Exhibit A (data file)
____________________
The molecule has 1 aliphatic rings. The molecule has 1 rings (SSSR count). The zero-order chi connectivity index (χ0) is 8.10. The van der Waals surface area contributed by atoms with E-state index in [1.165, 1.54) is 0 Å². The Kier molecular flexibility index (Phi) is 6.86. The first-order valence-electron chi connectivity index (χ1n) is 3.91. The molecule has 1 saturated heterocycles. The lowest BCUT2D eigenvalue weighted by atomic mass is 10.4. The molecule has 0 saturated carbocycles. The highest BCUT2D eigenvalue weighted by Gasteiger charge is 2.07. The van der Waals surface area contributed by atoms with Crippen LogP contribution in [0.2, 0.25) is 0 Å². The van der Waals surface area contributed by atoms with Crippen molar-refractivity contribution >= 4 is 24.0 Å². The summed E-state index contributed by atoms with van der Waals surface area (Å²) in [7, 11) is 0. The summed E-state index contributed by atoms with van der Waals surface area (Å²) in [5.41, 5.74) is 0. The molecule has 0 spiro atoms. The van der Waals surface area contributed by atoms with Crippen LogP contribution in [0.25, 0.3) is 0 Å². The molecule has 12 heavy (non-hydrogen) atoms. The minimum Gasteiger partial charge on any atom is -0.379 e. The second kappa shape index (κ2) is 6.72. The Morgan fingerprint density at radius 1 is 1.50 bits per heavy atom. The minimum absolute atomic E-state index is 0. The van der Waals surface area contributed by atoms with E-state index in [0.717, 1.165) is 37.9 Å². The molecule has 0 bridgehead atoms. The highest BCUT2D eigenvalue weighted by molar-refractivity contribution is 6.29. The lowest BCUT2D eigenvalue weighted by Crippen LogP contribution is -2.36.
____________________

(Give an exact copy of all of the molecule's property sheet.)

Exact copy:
The molecule has 1 aliphatic rings. The molecule has 1 rings (SSSR count). The zero-order chi connectivity index (χ0) is 8.10. The van der Waals surface area contributed by atoms with E-state index in [1.165, 1.54) is 0 Å². The Kier molecular flexibility index (Phi) is 6.86. The first-order valence-electron chi connectivity index (χ1n) is 3.91. The molecule has 1 saturated heterocycles. The lowest BCUT2D eigenvalue weighted by atomic mass is 10.4. The molecule has 0 saturated carbocycles. The highest BCUT2D eigenvalue weighted by Gasteiger charge is 2.07. The van der Waals surface area contributed by atoms with Crippen LogP contribution in [0.2, 0.25) is 0 Å². The van der Waals surface area contributed by atoms with Crippen molar-refractivity contribution >= 4 is 24.0 Å². The summed E-state index contributed by atoms with van der Waals surface area (Å²) in [7, 11) is 0. The summed E-state index contributed by atoms with van der Waals surface area (Å²) in [5.41, 5.74) is 0. The molecule has 0 spiro atoms. The van der Waals surface area contributed by atoms with Crippen LogP contribution in [0.25, 0.3) is 0 Å². The molecule has 12 heavy (non-hydrogen) atoms. The minimum Gasteiger partial charge on any atom is -0.379 e. The second kappa shape index (κ2) is 6.72. The Morgan fingerprint density at radius 1 is 1.50 bits per heavy atom. The minimum absolute atomic E-state index is 0. The van der Waals surface area contributed by atoms with E-state index in [0.717, 1.165) is 37.9 Å². The molecule has 0 bridgehead atoms. The highest BCUT2D eigenvalue weighted by molar-refractivity contribution is 6.29. The lowest BCUT2D eigenvalue weighted by Crippen LogP contribution is -2.36.